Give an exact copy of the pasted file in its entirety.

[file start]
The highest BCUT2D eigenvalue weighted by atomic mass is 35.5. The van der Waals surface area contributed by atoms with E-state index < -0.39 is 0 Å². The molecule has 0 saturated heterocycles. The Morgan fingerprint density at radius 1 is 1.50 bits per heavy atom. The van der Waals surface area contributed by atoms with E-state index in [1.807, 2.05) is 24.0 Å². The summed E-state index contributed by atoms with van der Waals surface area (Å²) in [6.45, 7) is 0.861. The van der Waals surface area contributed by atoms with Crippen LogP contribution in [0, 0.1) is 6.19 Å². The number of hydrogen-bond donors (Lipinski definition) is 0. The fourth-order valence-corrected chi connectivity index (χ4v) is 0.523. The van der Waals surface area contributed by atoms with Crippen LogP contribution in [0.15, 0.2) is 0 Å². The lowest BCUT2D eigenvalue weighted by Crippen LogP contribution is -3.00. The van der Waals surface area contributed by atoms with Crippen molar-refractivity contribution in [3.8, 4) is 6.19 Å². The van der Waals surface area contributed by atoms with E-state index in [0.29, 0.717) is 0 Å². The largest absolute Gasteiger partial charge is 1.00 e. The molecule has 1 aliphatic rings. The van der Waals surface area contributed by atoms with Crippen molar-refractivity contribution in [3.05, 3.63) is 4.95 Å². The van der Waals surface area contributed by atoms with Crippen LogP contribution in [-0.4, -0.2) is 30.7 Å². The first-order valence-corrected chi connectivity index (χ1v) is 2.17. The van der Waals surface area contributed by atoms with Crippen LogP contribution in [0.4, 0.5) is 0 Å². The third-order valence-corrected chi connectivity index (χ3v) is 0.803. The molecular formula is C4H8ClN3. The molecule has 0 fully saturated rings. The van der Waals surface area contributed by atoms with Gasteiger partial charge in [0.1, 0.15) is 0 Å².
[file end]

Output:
The highest BCUT2D eigenvalue weighted by atomic mass is 35.5. The van der Waals surface area contributed by atoms with E-state index < -0.39 is 0 Å². The molecule has 0 saturated heterocycles. The Morgan fingerprint density at radius 1 is 1.50 bits per heavy atom. The van der Waals surface area contributed by atoms with E-state index in [1.807, 2.05) is 24.0 Å². The summed E-state index contributed by atoms with van der Waals surface area (Å²) in [6.45, 7) is 0.861. The van der Waals surface area contributed by atoms with Crippen LogP contribution in [0, 0.1) is 6.19 Å². The number of hydrogen-bond donors (Lipinski definition) is 0. The fourth-order valence-corrected chi connectivity index (χ4v) is 0.523. The van der Waals surface area contributed by atoms with Crippen LogP contribution in [0.15, 0.2) is 0 Å². The lowest BCUT2D eigenvalue weighted by Crippen LogP contribution is -3.00. The van der Waals surface area contributed by atoms with Crippen molar-refractivity contribution in [3.8, 4) is 6.19 Å². The van der Waals surface area contributed by atoms with E-state index in [0.29, 0.717) is 0 Å². The largest absolute Gasteiger partial charge is 1.00 e. The molecule has 1 aliphatic rings. The van der Waals surface area contributed by atoms with Crippen molar-refractivity contribution in [3.05, 3.63) is 4.95 Å². The van der Waals surface area contributed by atoms with Crippen LogP contribution in [-0.4, -0.2) is 30.7 Å². The first-order valence-corrected chi connectivity index (χ1v) is 2.17. The van der Waals surface area contributed by atoms with Crippen LogP contribution in [0.4, 0.5) is 0 Å². The third-order valence-corrected chi connectivity index (χ3v) is 0.803. The molecular formula is C4H8ClN3. The molecule has 0 fully saturated rings. The van der Waals surface area contributed by atoms with Gasteiger partial charge in [0.1, 0.15) is 0 Å².